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Transcript
Output Analysis and
Experimentation for
Systems Simulation
Performance Measure
• Simulation output analysis concerns with using
simulation to estimate the quantities of interest in a
simulation model
• Quantities are referred as Performance Measure
• Examples of performance measures include
– The average system time of the first n
customers
– The long-run average system time per customer
– The first time the system breaks down
– The long-run average fraction of time the
system is down.
Types of simulation
• There are two types of simulation:
1) Transient Simulation (Short-term simulation)
2) Steady-State Simulation (Long-term
simulation)
Transient simulation is easier to study than the
steady-state simulation, because we cannot
simulate the system until infinity.
Transient Simulation
• We are interested in studying the
performance measure of the system for a
finite time horizon.
• This time could be deterministic such as:
– The performance of a system for one day,
one month etc.
• Or Stochastic (the time a certain event
occurs) such as:
– The performance of the system until the first
time it breaks down.
Transient Simulation
• Suppose we want to estimate
m= E{f(X(t)): 0 < t < T} Where
– f is a deterministic function,
– {X(t)} is a stochastic process (a sequence of
random variables),
– T is a stopping time either deterministic or
stochastic.
• Example. X(t) =N(t): the number of
customers in an M/M/1 queuing system at
time t.
Estimating Performance Measure in
the Transient Simulation
Suppose we want to estimate the average number of
customers in system; N, before it breaks down
• We simulate the system n times until it breaks
down.
• Each run, we get an estimate of the number of
customers as Ni (Note that Ni is a random
variable).
• We estimate the average number of customers in
n
1
the system by the estimator Z 
Ni

n
n i 1
Properties of estimators
1) Unbiased: E{Zn} = m
lim Z n  μ
2) Strongly consistent: n 
almost surely (i.e. with probability = 1)
3) The sequence {Zn} is asymptotically
normal:
 Zn  m 
n
  N (0,1)
   n 
The convergence here in distribution.
Confidence Interval for the mean
• The 100 (1-a) % confidence interval Ia is
an interval that satisfies: P{m  Ia} = 1 – a
• Use the asymptotic normal property to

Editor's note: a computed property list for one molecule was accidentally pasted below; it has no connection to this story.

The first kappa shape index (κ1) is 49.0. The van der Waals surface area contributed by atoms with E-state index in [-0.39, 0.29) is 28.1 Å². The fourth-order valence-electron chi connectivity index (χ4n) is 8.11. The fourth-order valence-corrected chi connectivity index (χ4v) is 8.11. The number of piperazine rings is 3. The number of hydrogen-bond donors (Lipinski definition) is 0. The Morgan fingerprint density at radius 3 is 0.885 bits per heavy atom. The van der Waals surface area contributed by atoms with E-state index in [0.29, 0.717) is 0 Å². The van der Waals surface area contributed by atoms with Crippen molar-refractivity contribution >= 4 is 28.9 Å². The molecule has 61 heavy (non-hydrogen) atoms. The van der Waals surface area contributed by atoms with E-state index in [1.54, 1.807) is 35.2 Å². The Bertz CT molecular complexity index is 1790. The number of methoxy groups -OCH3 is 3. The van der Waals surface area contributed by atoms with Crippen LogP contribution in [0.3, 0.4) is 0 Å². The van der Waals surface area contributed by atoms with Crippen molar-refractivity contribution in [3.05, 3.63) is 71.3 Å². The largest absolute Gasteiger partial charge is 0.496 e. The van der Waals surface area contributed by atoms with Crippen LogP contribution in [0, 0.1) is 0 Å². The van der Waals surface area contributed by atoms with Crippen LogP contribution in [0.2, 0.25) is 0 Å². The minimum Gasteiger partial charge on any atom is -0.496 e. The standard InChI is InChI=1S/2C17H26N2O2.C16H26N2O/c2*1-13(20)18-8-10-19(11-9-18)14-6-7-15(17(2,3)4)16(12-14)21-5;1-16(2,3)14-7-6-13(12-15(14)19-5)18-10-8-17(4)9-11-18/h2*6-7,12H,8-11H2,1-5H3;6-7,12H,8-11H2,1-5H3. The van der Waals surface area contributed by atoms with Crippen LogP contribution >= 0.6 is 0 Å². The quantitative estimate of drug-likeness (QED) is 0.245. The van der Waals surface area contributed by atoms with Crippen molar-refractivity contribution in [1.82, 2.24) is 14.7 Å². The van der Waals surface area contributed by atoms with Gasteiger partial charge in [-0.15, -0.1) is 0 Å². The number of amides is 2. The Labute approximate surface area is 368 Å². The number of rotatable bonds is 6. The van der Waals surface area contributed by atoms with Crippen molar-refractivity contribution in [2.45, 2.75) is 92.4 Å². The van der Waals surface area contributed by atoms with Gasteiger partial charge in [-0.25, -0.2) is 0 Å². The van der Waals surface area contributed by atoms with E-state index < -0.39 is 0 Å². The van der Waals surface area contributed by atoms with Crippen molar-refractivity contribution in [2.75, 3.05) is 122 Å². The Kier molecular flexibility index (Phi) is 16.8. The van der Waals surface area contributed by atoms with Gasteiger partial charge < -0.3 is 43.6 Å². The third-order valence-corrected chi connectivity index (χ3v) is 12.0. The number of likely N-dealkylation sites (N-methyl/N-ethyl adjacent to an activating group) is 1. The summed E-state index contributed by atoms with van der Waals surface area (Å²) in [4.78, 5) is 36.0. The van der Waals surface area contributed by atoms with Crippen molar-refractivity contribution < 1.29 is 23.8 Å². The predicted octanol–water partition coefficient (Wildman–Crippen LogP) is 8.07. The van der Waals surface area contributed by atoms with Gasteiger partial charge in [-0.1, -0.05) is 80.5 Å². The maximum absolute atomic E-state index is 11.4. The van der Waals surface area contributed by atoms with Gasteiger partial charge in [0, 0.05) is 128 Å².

build the confidence interval as
a
In
Z a / 2
Z a / 2 

 Z n 
, Zn 

n
n 

• Where Za/2 can be found in the standard
normal distribution table that represent
the z value where the area under the
normal distribution is 1- a/2 .
  is the standard deviation of the mean. It
can be estimated by s where:
n
1
2
s2 
(N

Z
)

i
n
n  1 i 1
• Some values for Za/2: :are as follows
• For 90% C.I, use Z.05 =1.645
• For 95% C.I, use Z.025 =1.96
Steady-State Simulation
• We are interested in studying the
performance measure of the system for a
long run period of time.
• We assume that the system will eventually
settle down (becomes stable).
Steady-State Simulation
• Two methods:
– Multiple Replications with Initial Deletion.
– Batch Means Method.
Multiple Replications with Initial Deletion
• Run the simulation for a long simulation run
• Delete initial observations (Initial Bias
Contamination)
• Evaluate the average of the remaining data as a
one sample of the mean.
• Repeat for several times to get estimate for the
mean an confidence interval.
Disadvantage of Multiple Replications
Each replication we delete some observations, so we
do loose some expenses of simulation
Batch Means Method
• Do only one very long simulation run, say on the
interval [0,T].
• Delete few contaminated observations at the
beginning [0,T0]
• Divide the remaining [T0, T] into k subintervals
[T0, T1), [T0, T2), …, [Tk-1, T], and
• Find a sample of the performance measure Zj in
each subinterval j
• Construct the 100(1-a) % confidence interval for
the data Z1 , Z2 , …, Zk